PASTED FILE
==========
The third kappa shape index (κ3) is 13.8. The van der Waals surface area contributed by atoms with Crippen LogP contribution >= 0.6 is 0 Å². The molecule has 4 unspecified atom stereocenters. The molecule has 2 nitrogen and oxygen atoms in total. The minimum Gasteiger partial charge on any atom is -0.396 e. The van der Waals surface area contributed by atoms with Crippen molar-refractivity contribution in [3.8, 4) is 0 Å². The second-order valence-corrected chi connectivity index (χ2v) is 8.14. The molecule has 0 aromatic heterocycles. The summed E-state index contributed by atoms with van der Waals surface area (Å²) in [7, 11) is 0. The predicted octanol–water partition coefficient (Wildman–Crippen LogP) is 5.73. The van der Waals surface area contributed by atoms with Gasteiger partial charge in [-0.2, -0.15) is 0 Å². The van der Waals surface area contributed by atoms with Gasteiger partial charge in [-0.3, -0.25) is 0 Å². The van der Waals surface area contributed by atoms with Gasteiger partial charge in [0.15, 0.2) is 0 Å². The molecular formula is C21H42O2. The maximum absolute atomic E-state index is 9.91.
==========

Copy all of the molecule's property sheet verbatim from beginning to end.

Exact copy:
The third kappa shape index (κ3) is 13.8. The van der Waals surface area contributed by atoms with Crippen LogP contribution >= 0.6 is 0 Å². The molecule has 4 unspecified atom stereocenters. The molecule has 2 nitrogen and oxygen atoms in total. The minimum Gasteiger partial charge on any atom is -0.396 e. The van der Waals surface area contributed by atoms with Crippen molar-refractivity contribution in [3.8, 4) is 0 Å². The second-order valence-corrected chi connectivity index (χ2v) is 8.14. The molecule has 0 aromatic heterocycles. The summed E-state index contributed by atoms with van der Waals surface area (Å²) in [7, 11) is 0. The predicted octanol–water partition coefficient (Wildman–Crippen LogP) is 5.73. The van der Waals surface area contributed by atoms with Gasteiger partial charge in [-0.2, -0.15) is 0 Å². The van der Waals surface area contributed by atoms with Gasteiger partial charge in [-0.3, -0.25) is 0 Å². The van der Waals surface area contributed by atoms with Gasteiger partial charge in [0.15, 0.2) is 0 Å². The molecular formula is C21H42O2. The maximum absolute atomic E-state index is 9.91.